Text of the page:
But they still have one last revelation to experience: they begin by shoving off into the dark on a fishing expedition.  They do it entirely in their own strength, and Christ is nowhere to be found.  They try to go back to what they once were, and fail.  They are no longer cut out to be fishermen.

As we already discussed, in the morning, and still on that same shore, they see Jesus, but don’t yet recognize him.  And, as in the first two passages, Jesus once again brings forth a miraculous bounty, but this time – unlike before – doesn’t lift a finger to do anything with it or to distribute it to others.  It is up to the disciples to recognize his hand at work,  claim the harvest, bring it ashore, and share it as the Lord asks them to do.

But what has changed is that they are no longer awkward bystanders, they no longer doubt; they no longer stand by when the bounty is set before others, and they’ve now learned they can’t go back to what they were before.  They have learned to listen for the voice of their Lord: the challenge placed before them in this passage is not a matter of faith, but one of perception: of learning to perceive and acknowledge Jesus’ presence and Lordship in what they are doing, and of enacting what they are being called to do.  They succeed, and the result is that they share the meal with him – the bounty is for them, and is shared with the one who loves them more than life itself.  He whom they in turn are learning to love with equal intensity, and learning to find in unexpected places.

And so, I think, this passage is a lesson for us all.  We aren’t called to be passive in our faith, but to be active, to look for Christ’s presence at all times, for it is always there.  We are  to employ our hands in the service of the Body of Christ, for it is then that we will enjoy the fullness of all he has set before us.  Christianity is not just a faith of introspection and meditation, it is also a faith of service and action, of making a difference.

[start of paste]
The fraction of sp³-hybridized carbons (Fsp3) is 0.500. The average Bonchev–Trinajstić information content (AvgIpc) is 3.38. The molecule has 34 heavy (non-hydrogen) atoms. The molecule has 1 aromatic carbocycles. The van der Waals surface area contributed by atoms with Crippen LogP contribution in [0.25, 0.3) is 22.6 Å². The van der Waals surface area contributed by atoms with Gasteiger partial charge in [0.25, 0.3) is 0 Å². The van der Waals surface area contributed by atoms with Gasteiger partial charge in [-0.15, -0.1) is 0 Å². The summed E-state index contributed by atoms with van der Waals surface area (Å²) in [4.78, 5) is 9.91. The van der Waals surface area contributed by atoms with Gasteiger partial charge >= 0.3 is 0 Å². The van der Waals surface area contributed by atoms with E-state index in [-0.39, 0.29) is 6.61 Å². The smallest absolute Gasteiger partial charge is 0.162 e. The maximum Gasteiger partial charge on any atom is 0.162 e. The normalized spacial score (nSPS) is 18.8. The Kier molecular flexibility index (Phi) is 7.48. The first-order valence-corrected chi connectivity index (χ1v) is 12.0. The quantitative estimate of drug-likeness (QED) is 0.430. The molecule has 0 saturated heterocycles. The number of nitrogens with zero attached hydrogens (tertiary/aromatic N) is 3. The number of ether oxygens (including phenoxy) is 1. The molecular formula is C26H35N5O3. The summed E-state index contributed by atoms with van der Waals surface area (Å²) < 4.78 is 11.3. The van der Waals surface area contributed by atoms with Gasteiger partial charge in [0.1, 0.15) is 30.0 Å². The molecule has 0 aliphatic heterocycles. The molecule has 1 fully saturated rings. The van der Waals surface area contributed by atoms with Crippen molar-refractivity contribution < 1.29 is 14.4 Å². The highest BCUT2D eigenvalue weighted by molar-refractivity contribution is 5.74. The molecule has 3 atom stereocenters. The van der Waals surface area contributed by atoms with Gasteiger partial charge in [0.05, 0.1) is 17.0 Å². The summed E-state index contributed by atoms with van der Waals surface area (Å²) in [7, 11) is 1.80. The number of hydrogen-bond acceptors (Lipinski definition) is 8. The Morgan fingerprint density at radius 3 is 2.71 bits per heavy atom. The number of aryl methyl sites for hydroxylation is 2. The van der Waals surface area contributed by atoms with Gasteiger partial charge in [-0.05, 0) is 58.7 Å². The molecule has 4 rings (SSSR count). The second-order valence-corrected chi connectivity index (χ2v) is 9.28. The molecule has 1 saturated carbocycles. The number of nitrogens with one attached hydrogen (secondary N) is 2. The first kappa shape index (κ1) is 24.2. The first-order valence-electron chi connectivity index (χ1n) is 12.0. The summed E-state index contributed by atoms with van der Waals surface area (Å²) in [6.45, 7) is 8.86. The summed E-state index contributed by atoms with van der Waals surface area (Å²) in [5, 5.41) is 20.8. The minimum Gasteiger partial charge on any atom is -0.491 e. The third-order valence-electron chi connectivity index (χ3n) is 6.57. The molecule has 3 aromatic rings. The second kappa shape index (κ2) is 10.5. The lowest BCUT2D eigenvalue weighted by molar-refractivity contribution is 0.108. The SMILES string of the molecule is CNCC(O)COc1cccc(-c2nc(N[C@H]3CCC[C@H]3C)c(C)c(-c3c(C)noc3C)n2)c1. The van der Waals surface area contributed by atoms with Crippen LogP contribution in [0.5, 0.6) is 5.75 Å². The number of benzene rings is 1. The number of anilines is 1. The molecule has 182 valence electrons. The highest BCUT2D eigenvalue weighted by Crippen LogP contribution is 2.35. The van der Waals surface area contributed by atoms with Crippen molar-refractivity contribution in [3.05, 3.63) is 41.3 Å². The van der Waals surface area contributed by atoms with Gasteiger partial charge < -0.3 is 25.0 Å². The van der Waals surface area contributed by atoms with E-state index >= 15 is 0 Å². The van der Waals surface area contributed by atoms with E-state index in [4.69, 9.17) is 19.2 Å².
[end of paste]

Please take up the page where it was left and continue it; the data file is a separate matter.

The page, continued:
And it is this aspect of our faith that is close to the heart of the UCC’s Congregational tradition – the idea that we are a community of believers, all members of the Body of Christ, equal before the Lord, loving and supporting each other and ministering to each other, working together to further the Kingdom of God here on earth.  We don’t believe that we are called to stand by and let God do all the work.  We believe we are called to be more than passively faithful, we are called to action.  We are called to serve the Body of Christ as the disciples did, so long ago.

In answering that call, we are not just ministering to the body of Christ, we are also ministering to ourselves.  And so I invite you to do as the disciples did, consider serving the body of Christ in some way.  It might be something simple, like occasionally ushering or serving coffee, or serving perhaps serving meals to the poor.  It could be a bit more involved, like serving as Lay Leader some Sunday, teaching a couple of times in Sunday School, or even (gasp) sitting on a committee!

But, whatever it is, it should be something that we are confident the Lord is calling us to try.  And this move into service is one we must initiate, we may be called, as the disciples were called by Jesus as he stood on the shore, but nothing will happen unless we respond.

Once  you find out what your particular call is, I think you’ll agree with me that such calls are always a bit outside our comfort zone, forcing us to grow a bit.  Just as in these passages, where the disciples are encouraged to grow in their ministry, one step at a time.  The same is asked of us: we aren’t called to do that which we are already good at, or skilled in; but to try new things, to explore new stretches of the path we have been called to follow, and so to grow in our faith as we help our fellow Christians and human beings to grow in theirs.


Copyright (c) 2013, Allen Vander Meulen III, all rights reserved.  I’m happy to share my writings with you, as long as you are not seeking (or getting) financial benefit for doing so, and as long as proper credit for my authorship is given (via a credit that gives my full name and/or provides a link back to this site). 

Author: Allen

A would-be historian turned IT Professional who responded to the call to the Ministry, and is now focused on social justice and community service. He is the proud father of a daughter and son, and enjoys life with his wife near Boston. You can follow Pastor Allen on Facebook at https://www.facebook.com/PastorAllenV/.